(Washington, DC) – Today, Mayor Muriel Bowser visited Stevens Early Learning Center (ELC) to highlight investments in her Fiscal Year 2022 budget proposal, totaling more than $184 million, that will expand access to affordable, quality childcare and strengthen early childhood education programming across the District.
“Equity is the guiding principle in the Fair Shot Budget, and you will see that reflected in all of our investments, including our child care investments,” said Mayor Bowser. “With this budget, we are ensuring our families, children, and educators have what they need to recover from a difficult year, and that includes more access to high-quality child care.”
The Mayor’s FY22 budget proposal would deliver:
- A pilot to review incentives for 2,000 childcare workers to improve childcare worker retention in our DC child care provider facilities
- Higher subsidy payments for 270 child care centers
- Stabilization grants for all 425 licensed child care centers to help mitigate the losses experienced due to the public health emergency
- Back-to-work Child Care grants for 90 licensed childcare centers to preserve the number of available seats for DC families
- A second round of Access-to-Quality grants for $10M across FY22-23 to increase the number of quality and high-quality seats in DC—improving affordability, supply, and quality
- $18.5M across FY23-24 to pilot quality pay bonus payments to providers who pay wages to infant-toddler workers commensurate with credentials
“The evidence could not be more clear: the solid foundation students receive in high quality childcare and early education programs puts them on a path to success for the rest of their school and for the rest of life,” said Deputy Mayor for Education Paul Kihn. “We are grateful for the Mayor’s commitment to supporting our childcare sector and thank all the centers that provided vital care to our families throughout the pandemic.”
Throughout the pandemic, Mayor Bowser has prioritized supporting the child care sector, providing nearly $25 million in direct financial assistance to District child care providers to help them stay in business during the pandemic.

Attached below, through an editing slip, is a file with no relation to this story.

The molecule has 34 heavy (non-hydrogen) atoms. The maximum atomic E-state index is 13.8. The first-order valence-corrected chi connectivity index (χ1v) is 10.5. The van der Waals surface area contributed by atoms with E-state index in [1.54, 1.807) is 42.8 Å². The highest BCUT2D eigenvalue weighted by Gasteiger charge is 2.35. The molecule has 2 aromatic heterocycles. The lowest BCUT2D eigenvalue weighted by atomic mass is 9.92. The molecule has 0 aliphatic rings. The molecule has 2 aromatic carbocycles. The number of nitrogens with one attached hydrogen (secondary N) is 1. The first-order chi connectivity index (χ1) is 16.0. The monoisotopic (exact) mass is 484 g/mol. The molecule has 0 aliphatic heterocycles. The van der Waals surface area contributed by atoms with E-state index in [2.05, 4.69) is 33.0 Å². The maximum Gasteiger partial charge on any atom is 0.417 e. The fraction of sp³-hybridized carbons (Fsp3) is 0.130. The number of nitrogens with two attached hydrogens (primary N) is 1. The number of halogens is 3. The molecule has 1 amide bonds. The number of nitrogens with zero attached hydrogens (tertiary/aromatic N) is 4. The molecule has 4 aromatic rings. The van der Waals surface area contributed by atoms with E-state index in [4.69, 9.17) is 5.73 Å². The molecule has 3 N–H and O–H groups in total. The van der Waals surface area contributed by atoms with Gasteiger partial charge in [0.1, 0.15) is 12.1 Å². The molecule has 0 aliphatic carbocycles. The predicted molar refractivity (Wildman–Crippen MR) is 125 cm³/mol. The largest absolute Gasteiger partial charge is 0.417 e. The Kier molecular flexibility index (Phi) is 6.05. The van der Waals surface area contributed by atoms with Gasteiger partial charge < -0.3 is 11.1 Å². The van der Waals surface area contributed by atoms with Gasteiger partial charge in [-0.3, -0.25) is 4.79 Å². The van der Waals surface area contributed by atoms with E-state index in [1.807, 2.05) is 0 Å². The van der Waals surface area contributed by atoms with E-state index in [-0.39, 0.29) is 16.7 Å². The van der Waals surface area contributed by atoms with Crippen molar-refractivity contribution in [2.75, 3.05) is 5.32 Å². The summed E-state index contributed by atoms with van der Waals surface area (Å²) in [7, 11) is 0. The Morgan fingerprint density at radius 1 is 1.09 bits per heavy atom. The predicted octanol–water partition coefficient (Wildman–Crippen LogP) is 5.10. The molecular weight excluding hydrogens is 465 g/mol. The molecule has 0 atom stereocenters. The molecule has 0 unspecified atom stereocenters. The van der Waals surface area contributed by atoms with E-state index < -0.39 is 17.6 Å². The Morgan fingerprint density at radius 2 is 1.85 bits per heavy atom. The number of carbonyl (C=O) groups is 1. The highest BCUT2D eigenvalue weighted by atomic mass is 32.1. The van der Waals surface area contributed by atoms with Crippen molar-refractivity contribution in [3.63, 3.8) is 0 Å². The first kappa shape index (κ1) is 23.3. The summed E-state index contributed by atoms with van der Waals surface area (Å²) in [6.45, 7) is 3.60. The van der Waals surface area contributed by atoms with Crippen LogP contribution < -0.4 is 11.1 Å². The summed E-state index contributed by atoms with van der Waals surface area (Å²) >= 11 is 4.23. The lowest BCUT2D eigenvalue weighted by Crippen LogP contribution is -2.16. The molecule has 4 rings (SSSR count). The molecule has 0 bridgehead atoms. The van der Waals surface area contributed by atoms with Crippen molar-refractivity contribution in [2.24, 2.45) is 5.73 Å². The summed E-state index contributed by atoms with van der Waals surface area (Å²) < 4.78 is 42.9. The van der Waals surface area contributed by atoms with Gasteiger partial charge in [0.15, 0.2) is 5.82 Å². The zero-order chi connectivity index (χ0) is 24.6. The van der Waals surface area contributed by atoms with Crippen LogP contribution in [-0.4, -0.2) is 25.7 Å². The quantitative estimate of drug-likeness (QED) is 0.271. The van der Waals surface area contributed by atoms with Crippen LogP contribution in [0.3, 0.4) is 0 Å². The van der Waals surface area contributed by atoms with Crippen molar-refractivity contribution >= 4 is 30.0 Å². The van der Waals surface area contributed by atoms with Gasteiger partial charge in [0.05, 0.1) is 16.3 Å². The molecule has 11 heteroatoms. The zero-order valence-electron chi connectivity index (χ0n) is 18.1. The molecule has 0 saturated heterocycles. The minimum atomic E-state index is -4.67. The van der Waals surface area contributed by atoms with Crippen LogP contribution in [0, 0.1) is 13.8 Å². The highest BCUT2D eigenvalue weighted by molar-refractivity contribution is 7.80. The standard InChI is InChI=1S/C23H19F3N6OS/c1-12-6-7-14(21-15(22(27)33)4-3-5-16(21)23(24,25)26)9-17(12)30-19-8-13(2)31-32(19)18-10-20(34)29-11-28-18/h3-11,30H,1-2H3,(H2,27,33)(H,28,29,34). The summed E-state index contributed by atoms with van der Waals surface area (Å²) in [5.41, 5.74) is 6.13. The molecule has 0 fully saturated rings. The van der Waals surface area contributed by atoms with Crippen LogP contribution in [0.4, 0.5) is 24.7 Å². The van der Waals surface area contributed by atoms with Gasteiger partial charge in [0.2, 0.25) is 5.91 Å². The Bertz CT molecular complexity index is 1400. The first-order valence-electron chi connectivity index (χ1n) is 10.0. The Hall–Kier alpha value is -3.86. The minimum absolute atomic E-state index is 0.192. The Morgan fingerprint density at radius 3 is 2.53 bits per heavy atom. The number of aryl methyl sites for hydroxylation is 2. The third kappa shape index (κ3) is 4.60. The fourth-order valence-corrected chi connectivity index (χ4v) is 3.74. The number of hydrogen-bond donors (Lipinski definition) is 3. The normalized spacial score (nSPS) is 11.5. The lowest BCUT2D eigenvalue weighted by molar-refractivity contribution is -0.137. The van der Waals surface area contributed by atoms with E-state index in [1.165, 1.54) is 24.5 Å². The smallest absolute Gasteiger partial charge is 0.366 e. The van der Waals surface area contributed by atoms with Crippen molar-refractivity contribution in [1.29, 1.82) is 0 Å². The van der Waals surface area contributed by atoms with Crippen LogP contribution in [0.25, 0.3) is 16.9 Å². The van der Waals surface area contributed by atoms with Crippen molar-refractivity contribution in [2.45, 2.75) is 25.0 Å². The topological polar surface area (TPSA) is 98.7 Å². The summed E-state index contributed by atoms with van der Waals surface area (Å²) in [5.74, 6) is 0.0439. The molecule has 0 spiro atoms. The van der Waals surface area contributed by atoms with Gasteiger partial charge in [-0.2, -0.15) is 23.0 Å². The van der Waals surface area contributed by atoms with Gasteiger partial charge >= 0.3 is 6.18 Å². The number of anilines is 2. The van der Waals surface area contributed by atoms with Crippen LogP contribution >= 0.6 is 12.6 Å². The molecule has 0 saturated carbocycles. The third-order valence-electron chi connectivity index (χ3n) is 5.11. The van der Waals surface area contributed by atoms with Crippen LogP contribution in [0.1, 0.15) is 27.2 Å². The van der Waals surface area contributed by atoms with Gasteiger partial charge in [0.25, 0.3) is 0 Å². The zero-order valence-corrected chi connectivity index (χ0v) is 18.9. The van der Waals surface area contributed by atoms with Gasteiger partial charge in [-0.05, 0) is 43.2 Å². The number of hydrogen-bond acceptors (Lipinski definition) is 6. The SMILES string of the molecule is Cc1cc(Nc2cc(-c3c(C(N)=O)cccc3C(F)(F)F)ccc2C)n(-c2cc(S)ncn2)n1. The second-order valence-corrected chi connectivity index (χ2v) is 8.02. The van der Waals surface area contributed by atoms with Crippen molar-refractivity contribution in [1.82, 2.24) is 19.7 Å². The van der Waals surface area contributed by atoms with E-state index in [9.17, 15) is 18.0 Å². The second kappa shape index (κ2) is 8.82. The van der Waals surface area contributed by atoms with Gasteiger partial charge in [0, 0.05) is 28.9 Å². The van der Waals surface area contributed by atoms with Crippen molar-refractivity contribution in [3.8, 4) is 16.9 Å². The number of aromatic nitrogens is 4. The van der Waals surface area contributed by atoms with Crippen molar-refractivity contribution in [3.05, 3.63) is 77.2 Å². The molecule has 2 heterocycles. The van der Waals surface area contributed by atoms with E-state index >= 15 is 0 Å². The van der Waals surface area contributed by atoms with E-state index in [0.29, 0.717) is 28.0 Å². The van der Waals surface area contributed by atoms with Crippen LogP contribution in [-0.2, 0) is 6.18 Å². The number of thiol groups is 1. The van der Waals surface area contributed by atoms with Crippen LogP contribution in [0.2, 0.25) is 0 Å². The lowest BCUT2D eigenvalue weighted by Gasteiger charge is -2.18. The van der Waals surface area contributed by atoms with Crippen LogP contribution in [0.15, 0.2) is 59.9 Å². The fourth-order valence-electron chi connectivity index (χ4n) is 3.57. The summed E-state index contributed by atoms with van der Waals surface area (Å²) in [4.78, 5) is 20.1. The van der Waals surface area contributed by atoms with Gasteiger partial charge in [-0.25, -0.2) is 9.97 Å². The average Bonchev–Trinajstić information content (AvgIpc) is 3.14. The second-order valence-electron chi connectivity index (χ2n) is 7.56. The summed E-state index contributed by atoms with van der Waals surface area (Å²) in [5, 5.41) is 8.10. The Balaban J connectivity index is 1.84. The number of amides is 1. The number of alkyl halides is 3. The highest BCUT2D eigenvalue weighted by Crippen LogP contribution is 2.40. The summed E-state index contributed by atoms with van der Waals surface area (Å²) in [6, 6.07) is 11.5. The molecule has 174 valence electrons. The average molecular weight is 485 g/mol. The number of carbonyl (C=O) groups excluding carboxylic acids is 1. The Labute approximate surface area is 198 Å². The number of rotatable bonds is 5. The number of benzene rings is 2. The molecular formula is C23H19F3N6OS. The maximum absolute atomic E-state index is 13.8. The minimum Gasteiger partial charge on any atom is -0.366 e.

- $15.7 million for the DC Child Care Provider Relief Fund grant program to deliver financial relief to nearly all licensed child care facilities;
- $8.8 million for the DC Road to Recovery Fund which funded grants to all eligible participants (including subsidy and non-subsidy child care providers) in the first round of funding
- $400,000 in Access to Quality Emergency Grants Combined, these programs have resulted in
Stevens Early Learning Center, which opened is August 2020, is DC Public Schools’ (DCPS) first standalone early learning center with DCPS PK3 and PK4 classrooms and a 6 weeks-3-years-old program offered in partnership with CentroNia, a community-based organization. Through this partnership, Stevens offers a unique opportunity to educate DC’s earliest learners.
Stevens ELC currently has four classrooms open for in-person learning this term. For in-person learning, students participate in whole group, small group and individual learning experiences, with different themed centers, outdoor play, story time, breakfast/lunch/snack and rest time. For both virtual-only and in-person classes, Stevens ELC students participate in specials classes like physical education, music, library, and art class.
CentroNía provides high-quality, affordable early childhood education programs to children and families across the District. The operation at Stevens Early Learning Center has four classrooms for children ages 6 weeks-3 years. This includes one classroom for infants and three classrooms for toddlers.